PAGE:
This complex thinking, criticism and guidance can never, it seems in a Philippines context, trump the publicity given to the weddings of TV personalities and models, or the accusations of evil deeds, the simply outrageous statements made by some politicians, or how much money various oligarchs have. The Church, of course, has a public voice and gets publicity but usually in a sensationalist sort of way and given that the priesthood is educated in philosophy and ethics then it is probably seen as an acceptable surrogate for an intelligentsia. But the Church cannot be an acceptable surrogate for an intelligentsia, its power in the Philippines is too great for it to be immune from the potential for political interference and even if it is totally immune from such interference, in a Philippines context where politics and conspiracy theories are of such high interest, it could be suspected of being politically manipulable, and it is not the role of the Church as a body to criticise the state on temporal matters.
The Philippines needs to get off its preoccupation with TV personalities, movie stars, politicians, oligarchs and those accused of evil deeds—frequently they are the same people, anyway. Despite all the forces against it, a middle class is slowly developing at home here in the Philippines and that is sorely needed. But more public attention must be given to the outputs of complex and critical thinking by those who would be genuinely qualified to be “thought leaders”—such a trite and horribly jingoistic term.
There is a need to bring out the thinkers and give their ideas some real media coverage so that the public, whether they like it or not can have their own thinking broadened beyond how much the wedding gown of such and such a personality cost, or whether or not the President attended the christening of one of some personality’s babies, or even getting hysterically excited because a man who operates death squads may become President of the Philippines.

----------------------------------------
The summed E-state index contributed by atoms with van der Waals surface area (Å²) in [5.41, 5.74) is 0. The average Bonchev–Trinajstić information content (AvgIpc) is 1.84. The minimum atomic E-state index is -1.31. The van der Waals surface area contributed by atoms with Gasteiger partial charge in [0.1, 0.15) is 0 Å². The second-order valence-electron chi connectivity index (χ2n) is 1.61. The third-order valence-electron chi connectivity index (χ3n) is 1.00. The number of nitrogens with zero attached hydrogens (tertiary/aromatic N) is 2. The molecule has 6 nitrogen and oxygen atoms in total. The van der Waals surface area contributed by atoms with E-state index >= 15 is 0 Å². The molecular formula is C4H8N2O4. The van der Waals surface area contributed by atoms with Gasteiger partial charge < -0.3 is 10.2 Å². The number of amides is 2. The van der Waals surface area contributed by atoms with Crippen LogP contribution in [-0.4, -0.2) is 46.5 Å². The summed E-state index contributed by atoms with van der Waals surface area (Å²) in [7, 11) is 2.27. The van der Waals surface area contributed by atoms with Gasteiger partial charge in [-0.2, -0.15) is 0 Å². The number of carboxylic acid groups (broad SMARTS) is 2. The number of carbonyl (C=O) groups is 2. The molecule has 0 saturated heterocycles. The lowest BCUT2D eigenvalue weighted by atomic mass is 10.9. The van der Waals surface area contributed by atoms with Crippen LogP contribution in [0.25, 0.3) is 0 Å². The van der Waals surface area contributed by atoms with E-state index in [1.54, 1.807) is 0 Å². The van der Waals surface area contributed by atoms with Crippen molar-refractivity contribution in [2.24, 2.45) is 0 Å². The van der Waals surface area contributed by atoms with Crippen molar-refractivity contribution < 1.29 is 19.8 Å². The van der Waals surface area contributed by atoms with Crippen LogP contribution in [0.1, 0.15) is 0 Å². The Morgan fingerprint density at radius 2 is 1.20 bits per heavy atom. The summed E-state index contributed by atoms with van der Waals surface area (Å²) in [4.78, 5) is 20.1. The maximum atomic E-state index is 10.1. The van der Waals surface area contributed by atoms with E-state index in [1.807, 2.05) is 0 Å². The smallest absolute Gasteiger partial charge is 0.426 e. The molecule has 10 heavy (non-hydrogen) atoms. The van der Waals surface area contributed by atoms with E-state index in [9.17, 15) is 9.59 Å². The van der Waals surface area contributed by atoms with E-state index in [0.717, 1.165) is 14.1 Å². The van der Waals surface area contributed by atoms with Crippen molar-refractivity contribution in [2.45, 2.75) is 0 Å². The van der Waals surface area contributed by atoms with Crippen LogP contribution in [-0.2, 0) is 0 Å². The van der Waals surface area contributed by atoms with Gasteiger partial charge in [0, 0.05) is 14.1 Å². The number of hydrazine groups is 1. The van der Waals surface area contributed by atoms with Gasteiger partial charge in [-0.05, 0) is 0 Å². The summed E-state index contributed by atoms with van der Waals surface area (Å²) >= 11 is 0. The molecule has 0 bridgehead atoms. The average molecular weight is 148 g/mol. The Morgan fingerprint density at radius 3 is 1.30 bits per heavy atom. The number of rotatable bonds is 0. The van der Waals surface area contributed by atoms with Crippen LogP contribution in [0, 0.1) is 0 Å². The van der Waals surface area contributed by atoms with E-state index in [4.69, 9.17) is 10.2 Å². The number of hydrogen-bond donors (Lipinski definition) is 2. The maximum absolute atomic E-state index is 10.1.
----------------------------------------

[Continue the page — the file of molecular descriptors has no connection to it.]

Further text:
As the middle class develops further, it needs a forum for sharing its thinking. In the UK, there are the weekly magazines, the Spectator and the Economist; in the USA there is Time magazine; in France there is the satirical Charlie Hebdo [Charlie Weekly]. If the current market doesn’t support such publications then at least let’s have a news-sheet generally available which acts as a vehicle to promote intelligent and constructive challenge and critical thinking on matters of the development of society, its culture and moral political issues.
The media in general panders to what is perceived as the public appetite for sensationalism. Is there any relationship between what some film star eats for breakfast and the government’s endless dysfunctionalities? Let the media educate the public and stimulate challenge to the status quo by introducing in ways that can be readily understood the outputs from complex and critical thinkers who cannot be accused of any involvement in politics, and through that, raise the knowledge base of the Filipino emerging middle class, as well as the masa. Then eventually more votes will be cast on the basis of knowledge, rather than fame and good looks.
Mike can be contacted at email@example.com